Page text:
Protections for state medical marijuana laws and people complying with them have survived an attempt to gut the provisions in a key Senate committee.
Earlier this week, for the first time ever, the Appropriations Subcommittee on Commerce, Justice, Science and Related Agencies included the medical marijuana protections in the initial version of the legislation as introduced by Republican leaders.
But on Thursday, Sen. James Lankford (R-OK), filed an amendment before the full Appropriations Committee that would have prevented the rider from taking effect until the government removes cannabis from Schedule I of the Controlled Substances Act.
“States are running over the top and this issue continues to grow,” said the anti-legalization senator, who recently appeared in a TV ad opposing the medical cannabis ballot measure that voters in his state will consider during this month’s primary election. “As opioids are increasing, and we are leaning into fighting against opioids, we sending a double standard message to say less opioids, but more marijuana.”
But Lankford decided not to force a vote on his amendment.
“I understand I do not have the votes, and so I will withdraw it,” he said.
The medical marijuana measure has been federal law since 2014, but in past years its continuance has required specific votes in committee or on the House floor. The subcommittee’s move to include the provision in introduced base legislation signals cannabis reform’s maturation as a political issue.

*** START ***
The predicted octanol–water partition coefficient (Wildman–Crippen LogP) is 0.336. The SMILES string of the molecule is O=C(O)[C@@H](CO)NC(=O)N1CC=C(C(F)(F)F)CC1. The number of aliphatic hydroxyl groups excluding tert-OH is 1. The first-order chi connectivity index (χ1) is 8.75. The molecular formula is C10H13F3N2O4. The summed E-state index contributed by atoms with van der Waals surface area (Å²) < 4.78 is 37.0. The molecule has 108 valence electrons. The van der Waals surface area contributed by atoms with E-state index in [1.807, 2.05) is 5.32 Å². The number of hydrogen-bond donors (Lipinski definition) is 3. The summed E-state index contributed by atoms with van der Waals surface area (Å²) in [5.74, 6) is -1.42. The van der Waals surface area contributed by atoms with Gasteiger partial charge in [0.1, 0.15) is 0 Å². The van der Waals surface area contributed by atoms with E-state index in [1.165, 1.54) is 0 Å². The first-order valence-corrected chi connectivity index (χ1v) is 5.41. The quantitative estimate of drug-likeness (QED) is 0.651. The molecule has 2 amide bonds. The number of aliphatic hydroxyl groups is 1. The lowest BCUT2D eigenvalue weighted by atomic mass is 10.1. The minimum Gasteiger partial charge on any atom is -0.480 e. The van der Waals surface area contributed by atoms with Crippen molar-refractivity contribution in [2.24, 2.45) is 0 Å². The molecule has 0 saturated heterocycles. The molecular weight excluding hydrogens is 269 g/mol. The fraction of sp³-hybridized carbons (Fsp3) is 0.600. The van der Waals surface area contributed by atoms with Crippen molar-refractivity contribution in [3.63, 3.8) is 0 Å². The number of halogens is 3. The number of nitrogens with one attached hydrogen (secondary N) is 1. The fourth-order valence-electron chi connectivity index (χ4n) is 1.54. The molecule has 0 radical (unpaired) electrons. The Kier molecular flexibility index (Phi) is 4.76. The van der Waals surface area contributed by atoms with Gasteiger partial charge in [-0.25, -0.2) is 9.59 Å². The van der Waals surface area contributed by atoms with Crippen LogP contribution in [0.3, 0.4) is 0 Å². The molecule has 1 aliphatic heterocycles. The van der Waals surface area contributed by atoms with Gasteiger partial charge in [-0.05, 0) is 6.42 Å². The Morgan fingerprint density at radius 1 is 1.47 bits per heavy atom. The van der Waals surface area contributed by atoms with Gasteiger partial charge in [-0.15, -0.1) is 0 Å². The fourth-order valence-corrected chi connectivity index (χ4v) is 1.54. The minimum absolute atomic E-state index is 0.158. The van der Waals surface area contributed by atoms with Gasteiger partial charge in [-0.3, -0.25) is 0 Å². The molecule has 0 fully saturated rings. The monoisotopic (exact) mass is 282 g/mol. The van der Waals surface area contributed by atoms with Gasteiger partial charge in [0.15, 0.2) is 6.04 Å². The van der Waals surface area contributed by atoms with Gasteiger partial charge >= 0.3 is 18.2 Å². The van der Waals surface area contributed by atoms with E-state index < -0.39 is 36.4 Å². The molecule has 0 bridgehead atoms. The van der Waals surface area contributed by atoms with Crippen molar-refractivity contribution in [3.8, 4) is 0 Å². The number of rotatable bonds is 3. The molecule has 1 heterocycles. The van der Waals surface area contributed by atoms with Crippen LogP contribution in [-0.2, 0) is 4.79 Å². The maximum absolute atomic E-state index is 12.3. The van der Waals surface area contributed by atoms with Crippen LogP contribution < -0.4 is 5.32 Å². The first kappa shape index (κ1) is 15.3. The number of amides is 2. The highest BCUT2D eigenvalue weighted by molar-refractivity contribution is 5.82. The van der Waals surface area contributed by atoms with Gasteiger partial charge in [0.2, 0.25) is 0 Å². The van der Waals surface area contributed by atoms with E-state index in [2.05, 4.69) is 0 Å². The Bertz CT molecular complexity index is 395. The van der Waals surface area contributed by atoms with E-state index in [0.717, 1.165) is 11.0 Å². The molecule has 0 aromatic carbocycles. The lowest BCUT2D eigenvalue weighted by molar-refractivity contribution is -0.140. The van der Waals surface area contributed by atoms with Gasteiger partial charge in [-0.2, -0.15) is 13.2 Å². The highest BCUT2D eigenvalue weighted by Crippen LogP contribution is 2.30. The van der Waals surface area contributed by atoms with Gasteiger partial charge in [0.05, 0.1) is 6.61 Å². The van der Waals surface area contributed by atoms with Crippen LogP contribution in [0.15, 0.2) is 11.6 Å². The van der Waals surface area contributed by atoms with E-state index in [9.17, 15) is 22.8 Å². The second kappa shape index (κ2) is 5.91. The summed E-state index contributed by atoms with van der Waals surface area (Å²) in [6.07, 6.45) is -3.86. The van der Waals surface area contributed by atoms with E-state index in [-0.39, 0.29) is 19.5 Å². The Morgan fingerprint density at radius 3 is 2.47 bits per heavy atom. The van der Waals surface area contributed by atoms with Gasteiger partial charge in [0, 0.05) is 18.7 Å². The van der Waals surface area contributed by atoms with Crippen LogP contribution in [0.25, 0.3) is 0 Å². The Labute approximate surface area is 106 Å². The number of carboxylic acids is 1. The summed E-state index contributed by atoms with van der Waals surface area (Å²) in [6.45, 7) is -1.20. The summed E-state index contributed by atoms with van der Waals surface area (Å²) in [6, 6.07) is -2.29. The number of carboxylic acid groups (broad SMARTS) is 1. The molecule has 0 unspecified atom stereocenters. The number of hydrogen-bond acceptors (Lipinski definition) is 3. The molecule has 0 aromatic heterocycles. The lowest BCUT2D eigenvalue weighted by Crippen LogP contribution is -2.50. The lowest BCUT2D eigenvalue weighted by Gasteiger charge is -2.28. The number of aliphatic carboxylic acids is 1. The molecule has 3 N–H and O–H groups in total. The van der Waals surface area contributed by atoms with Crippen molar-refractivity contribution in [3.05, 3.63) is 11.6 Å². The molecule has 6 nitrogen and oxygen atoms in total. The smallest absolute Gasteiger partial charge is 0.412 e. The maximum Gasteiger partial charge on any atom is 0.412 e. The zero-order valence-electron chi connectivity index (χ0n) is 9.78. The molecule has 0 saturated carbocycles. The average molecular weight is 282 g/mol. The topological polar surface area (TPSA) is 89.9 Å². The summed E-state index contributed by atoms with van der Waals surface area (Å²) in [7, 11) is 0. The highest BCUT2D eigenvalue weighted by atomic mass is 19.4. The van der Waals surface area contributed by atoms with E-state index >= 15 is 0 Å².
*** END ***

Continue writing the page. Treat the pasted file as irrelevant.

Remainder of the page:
The House Appropriations Committee adopted the medical marijuana protections in a voice vote last month. Since the language is now in both chambers’ Justice Department funding legislation, it is all but certain to end up in the final Fiscal Year 2019 appropriations bill sent to President Trump later this year.
If so, people complying with state medical cannabis laws would be safe from federal harassment through at least September 2019.
In other marijuana news from the Thursday Senate markup, Sen. Jeff Merkley (D-OR) offered an amendment to provide broader protections to states that allow recreational marijuana and not just medical cannabis.
“Let’s leave this to the states. Let’s restore the Cole Memo,” he said, referring to Obama-era guidance protecting state marijuana laws that was rescinded earlier this year by U.S. Attorney General Jeff Sessions. “Let’s not sustain this conflict.”
But out of apparent uncertainty about the result of a vote on protecting non-medical marijuana laws, the senator also withdrew his amendment.
Last week, the Senate appropriations panel approved an amendment to allow military veterans to receive medical cannabis recommendations through their U.S. Department of Veterans Affairs doctors.
On Wednesday, the House Appropriations Committee rejected an amendment to provide protections to banks that work with the marijuana industry.
See the original article published on Marijuana Moment below: